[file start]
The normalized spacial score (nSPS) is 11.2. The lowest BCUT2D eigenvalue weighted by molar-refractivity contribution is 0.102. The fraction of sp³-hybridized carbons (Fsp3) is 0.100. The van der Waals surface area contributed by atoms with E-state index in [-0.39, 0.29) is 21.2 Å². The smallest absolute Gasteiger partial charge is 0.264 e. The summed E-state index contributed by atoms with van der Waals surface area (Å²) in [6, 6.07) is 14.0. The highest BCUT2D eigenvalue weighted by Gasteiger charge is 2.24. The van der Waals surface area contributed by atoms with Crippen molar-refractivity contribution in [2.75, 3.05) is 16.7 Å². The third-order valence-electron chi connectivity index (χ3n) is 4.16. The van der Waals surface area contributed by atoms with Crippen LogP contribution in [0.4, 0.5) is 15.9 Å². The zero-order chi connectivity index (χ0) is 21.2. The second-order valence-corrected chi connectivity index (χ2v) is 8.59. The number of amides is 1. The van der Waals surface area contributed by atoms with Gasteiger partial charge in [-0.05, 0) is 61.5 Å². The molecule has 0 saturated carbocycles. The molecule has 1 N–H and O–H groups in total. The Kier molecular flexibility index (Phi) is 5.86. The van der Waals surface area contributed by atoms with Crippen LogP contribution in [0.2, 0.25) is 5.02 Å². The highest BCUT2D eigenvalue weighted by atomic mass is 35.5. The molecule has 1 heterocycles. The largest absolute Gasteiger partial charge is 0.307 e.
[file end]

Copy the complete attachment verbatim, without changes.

The normalized spacial score (nSPS) is 11.2. The lowest BCUT2D eigenvalue weighted by molar-refractivity contribution is 0.102. The fraction of sp³-hybridized carbons (Fsp3) is 0.100. The van der Waals surface area contributed by atoms with E-state index in [-0.39, 0.29) is 21.2 Å². The smallest absolute Gasteiger partial charge is 0.264 e. The summed E-state index contributed by atoms with van der Waals surface area (Å²) in [6, 6.07) is 14.0. The highest BCUT2D eigenvalue weighted by Gasteiger charge is 2.24. The van der Waals surface area contributed by atoms with Crippen molar-refractivity contribution in [2.75, 3.05) is 16.7 Å². The third-order valence-electron chi connectivity index (χ3n) is 4.16. The van der Waals surface area contributed by atoms with Crippen LogP contribution in [0.4, 0.5) is 15.9 Å². The zero-order chi connectivity index (χ0) is 21.2. The second-order valence-corrected chi connectivity index (χ2v) is 8.59. The number of amides is 1. The van der Waals surface area contributed by atoms with Gasteiger partial charge in [-0.05, 0) is 61.5 Å². The molecule has 0 saturated carbocycles. The molecule has 1 N–H and O–H groups in total. The Kier molecular flexibility index (Phi) is 5.86. The van der Waals surface area contributed by atoms with Crippen LogP contribution in [0.2, 0.25) is 5.02 Å². The highest BCUT2D eigenvalue weighted by atomic mass is 35.5. The molecule has 1 heterocycles. The largest absolute Gasteiger partial charge is 0.307 e.